- Obama military downsizing leaves U.S. too weak to counter global threats, panel finds
- Sen. Tom Coburn vows to slow down budget-busting bills ahead of recess
- Obama fantasizes about more executive power, signs new order on federal contractors
- Clintons call Klein, Halper, Kessler ‘a Hat Trick of despicable actors’: report
- Boehner accuses Obama of ‘legacy of lawlessness’
- Pro-marijuana group claims responsibility for Brooklyn Bridge flag swap
- Young adults shun Obamacare mostly due to cost: survey
- Stabbing attack on transgender girl, 15, was ‘bias motivated,’ police say
- LGBT adults still lean overwhelmingly toward Democratic Party
- Lawmakers rattled by Syria genocide horrors, call on Obama to act
Kansas House panel delays vote on gun measure
Question of the Day
TOPEKA, Kan. (AP) - Kansas legislators want to ensure that carrying firearms while drunk or under the influence of drugs is illegal, so a committee has delayed a planned vote on a gun-rights bill partly to give members more time to hash out the language of such a ban.
The House Federal and State Committee had planned to vote Friday on the measure, which strips cities and counties of any power to regulate guns. But members instead spent more than an hour reviewing changes suggested by the bill’s leading sponsor, Rep. Jim Howell, a Derby Republican, and postponed the vote until Wednesday.
Howell’s changes included a new, broad declaration that it’s a misdemeanor to carry firearms under the influence of alcohol or illegal drugs. Federal law bans illegal drug users from owning guns, and a Kansas law authorizing people with state permits to carry concealed weapons forbids the permit-holders to do so under the influence. However, it’s not clear that Kansas law has a broader prohibition.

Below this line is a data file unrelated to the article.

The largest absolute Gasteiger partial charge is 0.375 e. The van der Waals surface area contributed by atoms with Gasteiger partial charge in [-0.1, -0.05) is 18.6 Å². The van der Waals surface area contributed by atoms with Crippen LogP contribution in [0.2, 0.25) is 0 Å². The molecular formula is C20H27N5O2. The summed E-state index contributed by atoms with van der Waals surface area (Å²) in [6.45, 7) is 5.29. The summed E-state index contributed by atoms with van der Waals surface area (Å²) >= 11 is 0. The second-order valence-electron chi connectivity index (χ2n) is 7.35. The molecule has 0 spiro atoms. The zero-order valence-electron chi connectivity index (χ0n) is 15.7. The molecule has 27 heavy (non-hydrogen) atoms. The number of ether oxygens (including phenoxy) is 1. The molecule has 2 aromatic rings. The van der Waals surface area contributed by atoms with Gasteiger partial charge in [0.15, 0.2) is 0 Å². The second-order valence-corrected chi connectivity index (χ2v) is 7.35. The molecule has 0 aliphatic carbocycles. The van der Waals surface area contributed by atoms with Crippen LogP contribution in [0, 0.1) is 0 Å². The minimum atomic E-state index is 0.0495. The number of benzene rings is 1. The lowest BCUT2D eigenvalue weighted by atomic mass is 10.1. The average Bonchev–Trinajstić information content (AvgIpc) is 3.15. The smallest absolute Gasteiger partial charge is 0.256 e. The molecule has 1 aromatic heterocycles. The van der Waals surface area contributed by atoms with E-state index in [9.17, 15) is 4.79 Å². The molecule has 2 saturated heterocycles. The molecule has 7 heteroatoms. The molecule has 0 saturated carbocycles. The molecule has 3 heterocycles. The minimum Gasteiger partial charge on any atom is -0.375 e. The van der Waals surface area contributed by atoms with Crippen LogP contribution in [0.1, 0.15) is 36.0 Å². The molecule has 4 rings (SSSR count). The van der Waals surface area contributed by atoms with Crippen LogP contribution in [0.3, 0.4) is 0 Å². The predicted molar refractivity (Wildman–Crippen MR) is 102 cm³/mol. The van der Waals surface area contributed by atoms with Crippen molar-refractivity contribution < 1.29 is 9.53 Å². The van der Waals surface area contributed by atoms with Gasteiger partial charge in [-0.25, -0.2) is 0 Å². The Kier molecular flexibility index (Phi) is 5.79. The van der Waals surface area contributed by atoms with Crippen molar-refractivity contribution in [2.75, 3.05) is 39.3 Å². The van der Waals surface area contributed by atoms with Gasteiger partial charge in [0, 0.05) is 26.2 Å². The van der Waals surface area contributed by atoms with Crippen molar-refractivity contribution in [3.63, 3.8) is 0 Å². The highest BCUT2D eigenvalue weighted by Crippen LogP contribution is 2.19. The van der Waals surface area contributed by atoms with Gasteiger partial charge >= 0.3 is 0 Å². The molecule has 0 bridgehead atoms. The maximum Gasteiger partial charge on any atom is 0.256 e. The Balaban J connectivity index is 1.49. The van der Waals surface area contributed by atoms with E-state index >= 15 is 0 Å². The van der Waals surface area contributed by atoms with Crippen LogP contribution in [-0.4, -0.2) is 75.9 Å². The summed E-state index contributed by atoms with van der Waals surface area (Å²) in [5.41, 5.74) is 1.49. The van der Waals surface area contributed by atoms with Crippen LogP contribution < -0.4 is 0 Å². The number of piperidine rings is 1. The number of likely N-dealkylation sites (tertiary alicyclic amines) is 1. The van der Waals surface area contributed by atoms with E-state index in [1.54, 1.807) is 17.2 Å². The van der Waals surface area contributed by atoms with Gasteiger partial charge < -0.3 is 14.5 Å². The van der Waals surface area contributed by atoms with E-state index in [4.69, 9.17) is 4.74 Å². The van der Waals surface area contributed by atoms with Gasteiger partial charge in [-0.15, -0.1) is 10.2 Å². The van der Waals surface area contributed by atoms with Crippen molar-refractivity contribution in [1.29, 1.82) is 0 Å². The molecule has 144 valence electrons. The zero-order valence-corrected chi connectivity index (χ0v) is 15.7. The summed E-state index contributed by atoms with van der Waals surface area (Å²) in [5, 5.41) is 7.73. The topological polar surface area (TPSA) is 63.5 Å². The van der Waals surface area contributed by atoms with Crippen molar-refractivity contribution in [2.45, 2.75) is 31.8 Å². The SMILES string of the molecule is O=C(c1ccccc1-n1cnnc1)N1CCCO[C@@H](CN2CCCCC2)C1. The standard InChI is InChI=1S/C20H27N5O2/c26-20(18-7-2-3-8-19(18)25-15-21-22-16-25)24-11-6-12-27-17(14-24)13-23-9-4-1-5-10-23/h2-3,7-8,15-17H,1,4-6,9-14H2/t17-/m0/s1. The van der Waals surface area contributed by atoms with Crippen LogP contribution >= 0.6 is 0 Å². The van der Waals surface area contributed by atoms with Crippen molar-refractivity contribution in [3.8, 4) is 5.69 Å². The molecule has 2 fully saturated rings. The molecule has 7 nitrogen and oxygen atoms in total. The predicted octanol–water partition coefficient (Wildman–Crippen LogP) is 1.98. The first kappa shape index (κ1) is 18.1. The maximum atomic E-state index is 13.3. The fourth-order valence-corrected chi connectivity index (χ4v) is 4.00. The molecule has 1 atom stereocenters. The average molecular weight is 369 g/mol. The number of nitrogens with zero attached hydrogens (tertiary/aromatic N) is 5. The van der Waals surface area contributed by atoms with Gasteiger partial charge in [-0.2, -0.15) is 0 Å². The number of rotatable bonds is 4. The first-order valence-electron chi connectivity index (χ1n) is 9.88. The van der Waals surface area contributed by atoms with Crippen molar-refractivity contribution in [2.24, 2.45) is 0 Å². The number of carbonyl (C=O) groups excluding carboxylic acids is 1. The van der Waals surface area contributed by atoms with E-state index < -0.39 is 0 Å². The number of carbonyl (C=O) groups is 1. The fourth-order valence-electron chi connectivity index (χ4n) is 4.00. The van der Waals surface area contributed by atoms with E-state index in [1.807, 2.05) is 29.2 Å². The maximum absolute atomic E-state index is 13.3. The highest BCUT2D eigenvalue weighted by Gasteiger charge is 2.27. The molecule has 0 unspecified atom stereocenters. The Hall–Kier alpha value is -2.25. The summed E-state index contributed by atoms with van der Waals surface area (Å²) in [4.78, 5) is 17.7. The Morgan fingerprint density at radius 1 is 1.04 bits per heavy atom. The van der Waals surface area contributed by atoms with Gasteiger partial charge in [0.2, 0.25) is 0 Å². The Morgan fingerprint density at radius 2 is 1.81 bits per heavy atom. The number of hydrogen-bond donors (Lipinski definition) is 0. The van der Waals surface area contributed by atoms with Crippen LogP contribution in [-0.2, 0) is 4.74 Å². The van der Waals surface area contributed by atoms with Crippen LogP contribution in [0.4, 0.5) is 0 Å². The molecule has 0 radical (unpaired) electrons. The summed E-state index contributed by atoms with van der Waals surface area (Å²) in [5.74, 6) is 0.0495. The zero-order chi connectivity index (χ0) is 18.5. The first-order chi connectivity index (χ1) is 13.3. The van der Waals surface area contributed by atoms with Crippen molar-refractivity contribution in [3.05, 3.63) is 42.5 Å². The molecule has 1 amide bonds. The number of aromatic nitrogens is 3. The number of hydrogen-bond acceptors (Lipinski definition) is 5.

“If someone is out hunting, for example, and they’re drunk, that would be a violation,” Howell told the committee, describing how the law would change. “I believe someone who’s under the influence of drugs or alcohol shouldn’t be operating a firearm. This is a very good principle.”
But committee members quickly became tangled up in the details. For example, Rep. Erin Davis, an Olathe Republican, said the language should be expanded to cover impairment by legal prescriptions that, when taken as directed, can make people “a little bit loopy.”
And Patricia Stoneking, president of the Kansas State Rifle Association, sought assurances that the language wouldn’t hinder self-defense rights if, for example, someone who’s had drinks with dinner is accosted by an attacker in a parking lot.
“You know, if I have two glasses of wine with my dinner, I’m fully capable of still defending myself,” Stoneking.
Jason Long, an attorney on the Legislature’s bill-drafting staff, told her that people who are impaired still could take temporary possession of firearms to protect themselves, and Stoneking’s concerns were assuaged.
Information about the gun-rights measure: http://bit.ly/1hSjBtC
Kansas Legislature: http://www.kslegislature.org
Follow John Hanna on Twitter at www.twitter.com/apjdhanna .
TWT Video Picks
Both parties recognize the Democrats' scam
- Inside the Ring: Israel surprised by Hamas tunnel network
- CRUZ: A tale of two hospitals: One in Israel, one in Gaza
- Chicken pox outbreak puts illegal immigrant facility on lockdown
- Israel surprised by Hamas tunnel network
- Report: 40% of weapons sent to Afghanistan are unaccounted for
- Catholic League slams Obama: 'Do Christian lives mean so little to you?'
- GOP leaders delay border bill, leave Obama in control
- CIA admits improperly hacking Senate computers in search of Bush-era information
- Sarah Palin's online channel hits snag as Stephen Colbert buys similar URL
- 'Big Bang' star Mayim Bialik helps send bulletproof vests to IDF
Obama's biggest White House 'fails'
Celebrities turned politicians
Athletes turned actors
20 gadgets that changed the world